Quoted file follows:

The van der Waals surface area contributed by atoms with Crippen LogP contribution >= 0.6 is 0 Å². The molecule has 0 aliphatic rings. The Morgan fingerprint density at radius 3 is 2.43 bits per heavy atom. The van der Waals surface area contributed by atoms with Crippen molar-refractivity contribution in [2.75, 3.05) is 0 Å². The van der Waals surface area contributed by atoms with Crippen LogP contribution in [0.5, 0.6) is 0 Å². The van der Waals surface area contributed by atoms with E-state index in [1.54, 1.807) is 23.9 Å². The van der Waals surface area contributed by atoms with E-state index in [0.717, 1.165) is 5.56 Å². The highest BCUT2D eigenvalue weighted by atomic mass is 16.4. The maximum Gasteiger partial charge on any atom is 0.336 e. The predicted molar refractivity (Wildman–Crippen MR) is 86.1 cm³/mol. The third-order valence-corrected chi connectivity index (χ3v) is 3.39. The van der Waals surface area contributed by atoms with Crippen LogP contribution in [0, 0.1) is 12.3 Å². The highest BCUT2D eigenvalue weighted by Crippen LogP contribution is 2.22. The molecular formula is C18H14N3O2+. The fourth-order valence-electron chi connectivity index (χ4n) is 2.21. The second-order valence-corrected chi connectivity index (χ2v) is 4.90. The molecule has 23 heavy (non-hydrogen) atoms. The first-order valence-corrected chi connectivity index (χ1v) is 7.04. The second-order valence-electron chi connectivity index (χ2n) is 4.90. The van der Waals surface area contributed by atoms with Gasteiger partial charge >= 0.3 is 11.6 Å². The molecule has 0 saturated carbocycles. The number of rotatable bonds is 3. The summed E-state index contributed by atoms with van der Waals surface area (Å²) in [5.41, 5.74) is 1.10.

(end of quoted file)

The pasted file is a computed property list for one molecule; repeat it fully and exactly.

The van der Waals surface area contributed by atoms with Crippen LogP contribution >= 0.6 is 0 Å². The molecule has 0 aliphatic rings. The Morgan fingerprint density at radius 3 is 2.43 bits per heavy atom. The van der Waals surface area contributed by atoms with Crippen molar-refractivity contribution in [2.75, 3.05) is 0 Å². The van der Waals surface area contributed by atoms with Crippen LogP contribution in [0.5, 0.6) is 0 Å². The van der Waals surface area contributed by atoms with E-state index in [1.54, 1.807) is 23.9 Å². The van der Waals surface area contributed by atoms with E-state index in [0.717, 1.165) is 5.56 Å². The highest BCUT2D eigenvalue weighted by atomic mass is 16.4. The maximum Gasteiger partial charge on any atom is 0.336 e. The predicted molar refractivity (Wildman–Crippen MR) is 86.1 cm³/mol. The third-order valence-corrected chi connectivity index (χ3v) is 3.39. The van der Waals surface area contributed by atoms with Crippen LogP contribution in [0, 0.1) is 12.3 Å². The highest BCUT2D eigenvalue weighted by Crippen LogP contribution is 2.22. The molecular formula is C18H14N3O2+. The fourth-order valence-electron chi connectivity index (χ4n) is 2.21. The second-order valence-corrected chi connectivity index (χ2v) is 4.90. The molecule has 23 heavy (non-hydrogen) atoms. The first-order valence-corrected chi connectivity index (χ1v) is 7.04. The second-order valence-electron chi connectivity index (χ2n) is 4.90. The van der Waals surface area contributed by atoms with Gasteiger partial charge >= 0.3 is 11.6 Å². The molecule has 0 saturated carbocycles. The number of rotatable bonds is 3. The summed E-state index contributed by atoms with van der Waals surface area (Å²) in [5.41, 5.74) is 1.10.